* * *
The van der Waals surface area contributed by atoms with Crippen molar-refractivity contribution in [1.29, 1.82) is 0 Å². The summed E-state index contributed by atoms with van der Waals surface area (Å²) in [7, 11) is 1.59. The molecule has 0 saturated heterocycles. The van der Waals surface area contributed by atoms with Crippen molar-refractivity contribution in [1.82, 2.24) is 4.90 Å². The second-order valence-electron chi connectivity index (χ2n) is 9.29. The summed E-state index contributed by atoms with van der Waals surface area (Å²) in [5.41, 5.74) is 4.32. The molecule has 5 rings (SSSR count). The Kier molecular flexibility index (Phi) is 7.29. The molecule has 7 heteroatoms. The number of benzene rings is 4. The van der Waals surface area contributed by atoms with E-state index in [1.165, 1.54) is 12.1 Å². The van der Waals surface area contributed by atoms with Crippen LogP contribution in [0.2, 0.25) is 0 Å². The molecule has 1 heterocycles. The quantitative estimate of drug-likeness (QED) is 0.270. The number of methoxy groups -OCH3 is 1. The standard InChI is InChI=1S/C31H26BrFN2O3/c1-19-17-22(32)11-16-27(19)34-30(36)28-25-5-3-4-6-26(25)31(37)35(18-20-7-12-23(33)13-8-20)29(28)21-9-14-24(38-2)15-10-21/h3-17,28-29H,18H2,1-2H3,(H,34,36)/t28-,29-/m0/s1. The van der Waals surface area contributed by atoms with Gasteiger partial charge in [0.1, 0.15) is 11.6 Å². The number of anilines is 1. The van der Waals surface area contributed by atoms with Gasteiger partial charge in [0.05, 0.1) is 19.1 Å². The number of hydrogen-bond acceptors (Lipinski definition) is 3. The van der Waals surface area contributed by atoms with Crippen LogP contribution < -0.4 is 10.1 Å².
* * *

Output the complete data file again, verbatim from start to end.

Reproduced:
The van der Waals surface area contributed by atoms with Crippen molar-refractivity contribution in [1.29, 1.82) is 0 Å². The summed E-state index contributed by atoms with van der Waals surface area (Å²) in [7, 11) is 1.59. The molecule has 0 saturated heterocycles. The van der Waals surface area contributed by atoms with Crippen molar-refractivity contribution in [1.82, 2.24) is 4.90 Å². The second-order valence-electron chi connectivity index (χ2n) is 9.29. The summed E-state index contributed by atoms with van der Waals surface area (Å²) in [5.41, 5.74) is 4.32. The molecule has 5 rings (SSSR count). The Kier molecular flexibility index (Phi) is 7.29. The molecule has 7 heteroatoms. The number of benzene rings is 4. The van der Waals surface area contributed by atoms with E-state index in [1.165, 1.54) is 12.1 Å². The van der Waals surface area contributed by atoms with Crippen LogP contribution in [0.2, 0.25) is 0 Å². The molecule has 1 heterocycles. The quantitative estimate of drug-likeness (QED) is 0.270. The number of methoxy groups -OCH3 is 1. The standard InChI is InChI=1S/C31H26BrFN2O3/c1-19-17-22(32)11-16-27(19)34-30(36)28-25-5-3-4-6-26(25)31(37)35(18-20-7-12-23(33)13-8-20)29(28)21-9-14-24(38-2)15-10-21/h3-17,28-29H,18H2,1-2H3,(H,34,36)/t28-,29-/m0/s1. The van der Waals surface area contributed by atoms with Gasteiger partial charge in [0.1, 0.15) is 11.6 Å². The number of anilines is 1. The van der Waals surface area contributed by atoms with Gasteiger partial charge in [0.05, 0.1) is 19.1 Å². The number of hydrogen-bond acceptors (Lipinski definition) is 3. The van der Waals surface area contributed by atoms with Crippen LogP contribution < -0.4 is 10.1 Å².